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Old Gold & Black

Old Gold & Black

Scott Kull: The new Director of Athletics
Abigail Taylor, Contributing Writer • April 16, 2024

Famous Scots

Famous+Scots

By: Caroline Maas, foreign correspondent

The Scots, our tour-guide told us, love to boast about the advancements their small nation has brought to the world. As we walked through the streets of Edinburgh, he proceeded to call out name after name of Scottish-born people who had made contributions to worldly advancements of all kinds. Though seemingly irrelevant in the grand spectrum of the world’s progress, you may be surprised at just how many famous faces were Scottish-born and just how much of an impact their accomplishments have had in creating the world we live in today.

A “thank you” is due to Scotland for economist and philosopher, David Hume. Hume was born in Edinburgh in 1711 and came to be known for his belief that humans are directed more by passion than by reason and, through his books, asserted the overarching idea that human experience alone is responsible for human knowledge. Though he did not become recognized for his work until later in his life, his work has earned him a place among progressive thinkers like John Locke and Francis Bacon.

Want to call your friend? You’d better thank Scotland for the ability to do so: it is the birthplace of Alexander Graham Bell, inventor of the telephone and the Bell Telephone Company. Bell was born in Edinburgh in 1847 and received official schooling at various institutions, including his initial enrollment at the University of Edinburgh where he attended classes before moving to University College in London.

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Studying Economics? Well you’d best tip your hat to the Scots, yet again, for having produced the “Father of Modern Economics,” as the world knows Adam Smith today. Known for his book “Wealth of Nations,” he proposed the idea that the government maintain a laissez-faire approach to the economy because of, according to his theory of the “invisible hand,” a free market will regulate itself through its supply and demand.

Our current understanding of antibiotics in modern healthcare can be attributed to Scotland’s Alexander Fleming, who discovered Penicillin in1928. Born in rural Lochfield in East Ayrshire, Scotland, he discovered this antibiotic that would eventually come to be used during World War II. It transformed the face of battlefield medicine and would allow for the advancement of infection control. Fleming was awarded the Nobel Prize in 1945.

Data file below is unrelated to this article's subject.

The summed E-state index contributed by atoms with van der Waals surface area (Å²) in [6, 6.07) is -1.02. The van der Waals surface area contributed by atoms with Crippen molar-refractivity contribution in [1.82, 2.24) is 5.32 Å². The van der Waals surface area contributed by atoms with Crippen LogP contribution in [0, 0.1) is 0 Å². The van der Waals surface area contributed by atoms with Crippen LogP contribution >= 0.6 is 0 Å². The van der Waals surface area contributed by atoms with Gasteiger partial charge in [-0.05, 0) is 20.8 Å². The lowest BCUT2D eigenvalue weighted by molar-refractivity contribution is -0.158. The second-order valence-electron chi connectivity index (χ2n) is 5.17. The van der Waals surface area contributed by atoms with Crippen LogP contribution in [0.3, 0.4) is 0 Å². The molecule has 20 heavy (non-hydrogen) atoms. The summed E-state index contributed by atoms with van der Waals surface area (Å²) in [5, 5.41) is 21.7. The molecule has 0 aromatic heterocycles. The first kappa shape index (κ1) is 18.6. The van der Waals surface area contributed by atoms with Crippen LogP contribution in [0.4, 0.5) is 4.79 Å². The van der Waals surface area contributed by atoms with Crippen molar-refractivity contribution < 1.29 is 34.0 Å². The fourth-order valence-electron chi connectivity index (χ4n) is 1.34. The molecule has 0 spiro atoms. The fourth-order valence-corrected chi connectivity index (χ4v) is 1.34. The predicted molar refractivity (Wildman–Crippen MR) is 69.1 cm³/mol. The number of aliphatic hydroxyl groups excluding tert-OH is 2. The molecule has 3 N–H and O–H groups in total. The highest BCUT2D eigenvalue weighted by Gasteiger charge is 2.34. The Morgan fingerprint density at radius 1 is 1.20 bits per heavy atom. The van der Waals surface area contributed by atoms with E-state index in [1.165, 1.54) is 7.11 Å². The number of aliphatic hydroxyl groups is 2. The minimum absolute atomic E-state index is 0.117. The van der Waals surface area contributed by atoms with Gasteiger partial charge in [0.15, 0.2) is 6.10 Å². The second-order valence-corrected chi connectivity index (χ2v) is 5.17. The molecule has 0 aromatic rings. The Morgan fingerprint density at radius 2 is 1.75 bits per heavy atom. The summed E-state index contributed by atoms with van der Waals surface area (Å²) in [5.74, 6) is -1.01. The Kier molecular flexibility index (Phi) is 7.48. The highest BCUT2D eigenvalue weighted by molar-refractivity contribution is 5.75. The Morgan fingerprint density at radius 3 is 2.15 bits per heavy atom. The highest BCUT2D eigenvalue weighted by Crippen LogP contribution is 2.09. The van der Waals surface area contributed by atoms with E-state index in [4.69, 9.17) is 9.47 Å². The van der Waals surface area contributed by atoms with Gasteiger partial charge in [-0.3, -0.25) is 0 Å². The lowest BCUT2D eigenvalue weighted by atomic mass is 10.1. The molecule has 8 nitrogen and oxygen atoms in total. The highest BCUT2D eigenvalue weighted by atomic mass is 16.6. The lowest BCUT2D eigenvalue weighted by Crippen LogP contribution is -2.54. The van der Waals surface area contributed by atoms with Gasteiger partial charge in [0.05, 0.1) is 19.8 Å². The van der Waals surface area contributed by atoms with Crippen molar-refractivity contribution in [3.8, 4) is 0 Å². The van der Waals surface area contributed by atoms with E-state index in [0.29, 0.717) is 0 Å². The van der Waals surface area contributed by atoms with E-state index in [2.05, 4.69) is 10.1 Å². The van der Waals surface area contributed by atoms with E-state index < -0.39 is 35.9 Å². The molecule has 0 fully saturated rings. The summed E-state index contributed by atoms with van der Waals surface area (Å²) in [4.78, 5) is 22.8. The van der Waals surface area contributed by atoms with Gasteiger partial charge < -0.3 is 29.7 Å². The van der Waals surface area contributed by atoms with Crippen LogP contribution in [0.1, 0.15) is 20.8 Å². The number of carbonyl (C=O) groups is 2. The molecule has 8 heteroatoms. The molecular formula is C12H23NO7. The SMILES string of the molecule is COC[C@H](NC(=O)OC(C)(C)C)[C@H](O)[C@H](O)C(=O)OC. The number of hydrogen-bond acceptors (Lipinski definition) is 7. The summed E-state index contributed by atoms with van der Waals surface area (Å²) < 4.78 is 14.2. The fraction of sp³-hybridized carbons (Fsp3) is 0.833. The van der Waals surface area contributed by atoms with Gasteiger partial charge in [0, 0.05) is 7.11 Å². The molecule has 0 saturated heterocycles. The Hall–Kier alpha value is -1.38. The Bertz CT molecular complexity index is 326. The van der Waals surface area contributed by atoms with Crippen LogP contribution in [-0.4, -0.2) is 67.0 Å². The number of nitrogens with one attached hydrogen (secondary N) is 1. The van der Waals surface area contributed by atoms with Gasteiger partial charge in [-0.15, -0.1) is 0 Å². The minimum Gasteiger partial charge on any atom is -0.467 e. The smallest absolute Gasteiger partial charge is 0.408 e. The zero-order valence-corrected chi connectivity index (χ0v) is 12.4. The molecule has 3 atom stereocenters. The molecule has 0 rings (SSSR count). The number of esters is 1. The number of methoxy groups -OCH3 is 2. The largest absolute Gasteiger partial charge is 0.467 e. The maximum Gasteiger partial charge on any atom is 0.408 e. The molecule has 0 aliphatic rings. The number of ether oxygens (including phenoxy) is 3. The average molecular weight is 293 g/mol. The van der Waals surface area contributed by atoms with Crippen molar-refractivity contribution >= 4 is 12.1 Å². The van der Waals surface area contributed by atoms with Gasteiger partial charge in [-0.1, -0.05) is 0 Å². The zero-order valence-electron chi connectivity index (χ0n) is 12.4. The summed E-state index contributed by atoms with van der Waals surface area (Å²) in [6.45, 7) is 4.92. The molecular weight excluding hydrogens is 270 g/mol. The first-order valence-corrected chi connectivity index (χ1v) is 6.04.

If you identify with any branch of reformed Christianity, you too owe a tip of your hat to Scotland. Protestant Reformation leader John Knox was born in 1514 near Haddington, Scotland. Knox became known as a spokesman for the Reformation in Scotland and advocated vehemently for the reform of the Presbyterian Church. Despite his legacy, there is but one monument dedicated to him in Edinburgh and his grave sits humbly outside of St. Giles Cathedral, paved over with parking space number 24.

Andrew Carnegie is another Scottish product. Born in Glasgow, this steel-tycoon turned his life’s fortune into a reputation for generosity and philanthropy. His life began to change from its humble-beginnings, where he and his family lived in a one-room house, when they decided to immigrate to the United States. At age 13, he began working in a textile mill. He then became a telegraph operator and soon worked his way up to organizing transportation throughout the American Civil War. Stumbling into great luck in the steel industry, he created the Carnegie Steel Company, which he sold for $480m, using the money to begin his philanthropic career.

More modernly, pop music artist Calvin Harris also hails from Scotland. Born in January 1984 in Dumfries, he later attended Dumfries High School. With the release of his 2012 album, “18 Months,” Harris broke the record for the most top 10 songs from one studio album on the UK Singles Chart with eight entries, an accomplishment which surpassed Michael Jackson.

Though it is said that Scottish people love to boast of their contributions to the world, this impressive list suggests that their boasting might just be justified.

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